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Why New Year’s Financial Resolutions Fail (and What to Do About It)

Why New Year’s Financial Resolutions Fail (and What to Do About It)

Casey Hynes — Up Close and Personal Finance

  Art by Eli Miller

Art by Eli Miller

Like 40 percent of my fellow Americans, I started this year with a list of goals I wanted to achieve in the next 12 months. But also like most of my fellow resolution makers, I’ve struggled in the past to keep the momentum going throughout the year.

Despite good intentions and a healthy dose of determination, less than half of people who make New Year’s resolutions are sticking to them at the six-month mark. To understand why so many resolutions go unfulfilled (and keep myself in check this year), I spoke with Mary Gresham, an Atlanta-based psychologist and financial therapist.

It can often come down to our impossible expectations. “People get the wrong goals in mind,” says Gresham. “Instead of one small, doable goal they can maintain, they set goals that are too big or too hard and too outcome-oriented.” 

Gresham offers “reigning in my spending” as an example of a vague, outcome-oriented goal. There are no actionable steps or criteria, so it’s difficult to measure progress. Where do you want to reign in your spending? What counts as a worthwhile expenditure, and what doesn’t?

Instead of creating lofty resolutions, Gresham suggests developing small goals that take concrete steps toward bigger goals. The first move toward reducing your expenses, for instance, might be canceling recurring charges such as unused gym memberships or lackluster subscription boxes. Forcing yourself to consider the value of buying the product or service each month can make you more reflective of your spending on the whole.

Gresham’s advice hits home for me because historically I’ve taken an “If you envision it, wealth will come” approach to financial goal-setting. For example, in the past I’d set an income target that bore no relation to my current freelance writing trajectory. I wouldn’t define how I’d get there or what habits I’d need to develop to achieve that amount. I just set the goal and assumed I would “figure it out along the way.”

But as a freelancer, I can’t predict exactly how much money I’ll earn in a year. I can’t control external factors like economic downturns or clients’ budget constraints. To be sure I could reach my goal, I needed to create smaller goals to guide me. I could be proactive about pitching editors and networking with companies so I’d have a steady stream of work, for example.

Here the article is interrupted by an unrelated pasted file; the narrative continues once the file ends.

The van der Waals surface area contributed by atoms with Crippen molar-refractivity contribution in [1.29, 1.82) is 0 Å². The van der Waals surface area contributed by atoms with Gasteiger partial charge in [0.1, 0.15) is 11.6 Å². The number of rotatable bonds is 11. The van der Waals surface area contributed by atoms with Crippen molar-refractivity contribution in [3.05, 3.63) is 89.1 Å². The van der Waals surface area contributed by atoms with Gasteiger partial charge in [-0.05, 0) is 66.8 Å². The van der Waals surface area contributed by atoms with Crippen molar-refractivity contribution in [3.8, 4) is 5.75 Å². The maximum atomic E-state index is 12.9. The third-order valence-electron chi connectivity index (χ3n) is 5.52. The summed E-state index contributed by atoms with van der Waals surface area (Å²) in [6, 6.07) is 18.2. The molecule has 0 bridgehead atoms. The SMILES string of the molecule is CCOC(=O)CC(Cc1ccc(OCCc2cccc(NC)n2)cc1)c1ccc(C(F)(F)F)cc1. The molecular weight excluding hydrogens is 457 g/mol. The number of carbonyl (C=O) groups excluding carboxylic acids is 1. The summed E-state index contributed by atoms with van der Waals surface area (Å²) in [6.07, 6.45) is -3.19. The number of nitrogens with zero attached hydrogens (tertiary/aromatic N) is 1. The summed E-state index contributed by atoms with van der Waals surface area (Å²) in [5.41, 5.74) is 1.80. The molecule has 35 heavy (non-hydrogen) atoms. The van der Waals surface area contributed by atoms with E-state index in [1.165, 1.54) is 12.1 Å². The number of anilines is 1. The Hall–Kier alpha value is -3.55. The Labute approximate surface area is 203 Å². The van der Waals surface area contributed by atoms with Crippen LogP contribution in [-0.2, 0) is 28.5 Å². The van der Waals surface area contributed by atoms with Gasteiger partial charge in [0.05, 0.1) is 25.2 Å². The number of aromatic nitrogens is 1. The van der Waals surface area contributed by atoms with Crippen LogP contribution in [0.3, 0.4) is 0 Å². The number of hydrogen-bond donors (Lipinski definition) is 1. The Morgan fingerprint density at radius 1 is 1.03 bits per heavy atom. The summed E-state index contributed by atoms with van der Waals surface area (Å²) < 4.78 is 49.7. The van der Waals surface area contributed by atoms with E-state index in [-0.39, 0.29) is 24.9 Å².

Our methods aren’t the only obstacle between us and our financial goals, Gresham says. There’s also the matter of how we talk—or don’t talk—about money.

If you resolve to exercise more, chances are you have a friend who’s in the same position, making it easy to swap stories about the struggle to find time for a workout between work, chores, and kids. By openly sharing those struggles you’ve given yourself more accountability to find that time—and make that resolution stick.

But when it comes to money, even though it’s a major source of stress for many Americans, people are more reluctant to open up. According to Gresham, this fear of talking finances stems from a desire to fit in. For instance, you may not want to follow your friend’s story of a lavish vacation with a progress update on your resolution to pay off heaps of credit card debt. But when you struggle in silence, “you leave a lot of social support and social accountability on the table,” Gresham says. 

Consider confiding in one or two trusted friends and asking if they’d like to form a financial accountability pact, Gresham suggests. You might hold a monthly “money club” where everyone shares their goals and and challenges. Perhaps everyone reads the same finance-related books and discusses the insights they glean.

While reflecting on my financial life at the end of last year, I realized the progress I’ve made financially happened because of new habits I’ve developed. They’re still not as ingrained as I’d like, but the continual grind toward financial freedom—saving instead of spending, adding impulse items to a wish list instead of buying them instantly, opting to eat at home instead of ordering takeout—is really what led me to a better financial place. Yes, the improved financial outcomes are nice, but once I hit a particular goal, there’s another one waiting in the wings. By developing habits to meet those goals, I’m also ensuring security well into the future, no matter the year’s particular resolution.

Everyone’s financial goals are unique, but we can all make collective resolutions to focus on progress, share our experiences and struggles with friends, and live a happy and prosperous life this year.

 

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